Maley is being allowed to use one republic, Udmurtiya, as his test bed for this policy. The republic is all behind him, for understandable reasons: no less than 86 percent of its industry is defense-related! Maley has invited Arab nations and others to invest in Udmurtiya to help implement his policy.
Much could—and should—be said about the consequences of Russian defense industry staking its hopes on the international arms trade. Not least among these consequences is what it implies for policies regarding transfer of dual-use technologies from the West. In my remarks in this paper, I have tried to look at the economic incentives for military conversion facing the individual firm. However, what makes sense for the individual firm may not make sense for the nation as a whole, or even for other firms. One of the social (as opposed to firm-level) costs of a policy of large-scale arms exports will be political restrictions, including restrictions on the transfer of dual-use technologies, to the Russian economy. A clear statement of what those costs might be, and who would bear them, would be useful in the current Russian policy debate.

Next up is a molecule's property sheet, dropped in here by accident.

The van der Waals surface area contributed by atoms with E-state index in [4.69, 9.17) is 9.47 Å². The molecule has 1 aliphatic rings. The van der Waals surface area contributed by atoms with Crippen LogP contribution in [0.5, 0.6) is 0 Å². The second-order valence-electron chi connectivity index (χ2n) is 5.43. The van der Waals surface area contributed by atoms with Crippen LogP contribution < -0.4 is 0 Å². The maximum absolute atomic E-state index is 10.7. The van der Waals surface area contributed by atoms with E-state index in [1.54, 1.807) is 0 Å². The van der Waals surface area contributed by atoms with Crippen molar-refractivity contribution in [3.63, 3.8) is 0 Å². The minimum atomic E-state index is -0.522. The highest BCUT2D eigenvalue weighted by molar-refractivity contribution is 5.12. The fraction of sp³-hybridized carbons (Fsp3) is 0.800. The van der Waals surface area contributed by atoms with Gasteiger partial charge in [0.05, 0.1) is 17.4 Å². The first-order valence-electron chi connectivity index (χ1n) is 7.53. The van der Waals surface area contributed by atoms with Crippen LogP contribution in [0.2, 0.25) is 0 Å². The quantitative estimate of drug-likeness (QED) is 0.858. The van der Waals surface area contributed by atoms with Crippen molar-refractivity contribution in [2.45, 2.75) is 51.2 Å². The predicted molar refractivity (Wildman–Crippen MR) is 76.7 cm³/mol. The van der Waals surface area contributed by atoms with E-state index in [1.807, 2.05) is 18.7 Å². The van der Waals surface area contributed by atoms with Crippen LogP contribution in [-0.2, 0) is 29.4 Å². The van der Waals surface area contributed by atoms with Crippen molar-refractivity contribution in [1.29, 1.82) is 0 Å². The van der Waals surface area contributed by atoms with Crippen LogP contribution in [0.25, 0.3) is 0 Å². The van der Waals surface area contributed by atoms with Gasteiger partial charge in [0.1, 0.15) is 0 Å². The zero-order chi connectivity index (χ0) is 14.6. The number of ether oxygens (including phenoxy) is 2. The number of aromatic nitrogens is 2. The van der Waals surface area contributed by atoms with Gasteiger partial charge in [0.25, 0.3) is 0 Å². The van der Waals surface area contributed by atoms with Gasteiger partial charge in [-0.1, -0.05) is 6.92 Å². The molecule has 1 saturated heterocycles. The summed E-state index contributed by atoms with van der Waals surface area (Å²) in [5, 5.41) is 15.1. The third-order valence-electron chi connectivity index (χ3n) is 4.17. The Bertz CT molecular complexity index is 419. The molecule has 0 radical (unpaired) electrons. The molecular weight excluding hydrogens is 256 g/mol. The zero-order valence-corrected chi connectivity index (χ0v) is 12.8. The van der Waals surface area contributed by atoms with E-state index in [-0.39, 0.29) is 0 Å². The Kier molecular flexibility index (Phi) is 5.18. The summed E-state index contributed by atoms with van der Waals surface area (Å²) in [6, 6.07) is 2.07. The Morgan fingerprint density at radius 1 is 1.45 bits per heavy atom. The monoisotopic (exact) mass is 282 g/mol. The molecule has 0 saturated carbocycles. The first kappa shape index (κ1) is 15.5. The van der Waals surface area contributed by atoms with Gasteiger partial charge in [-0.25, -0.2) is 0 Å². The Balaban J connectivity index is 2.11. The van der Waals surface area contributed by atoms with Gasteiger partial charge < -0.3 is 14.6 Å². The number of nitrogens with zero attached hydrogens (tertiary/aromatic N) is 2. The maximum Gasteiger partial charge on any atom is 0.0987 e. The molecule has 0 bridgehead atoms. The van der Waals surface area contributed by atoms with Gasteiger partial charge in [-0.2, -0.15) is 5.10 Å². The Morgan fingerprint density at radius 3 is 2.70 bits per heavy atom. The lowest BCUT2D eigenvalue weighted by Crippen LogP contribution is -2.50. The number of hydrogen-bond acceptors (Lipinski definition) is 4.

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"Economic Incentives Conversion and Dual-Use Technologies: The Case of Russia."
Dual-Use Technologies and Export Control in the Post-Cold War Era.
Washington, DC: The National Academies Press, 1994.
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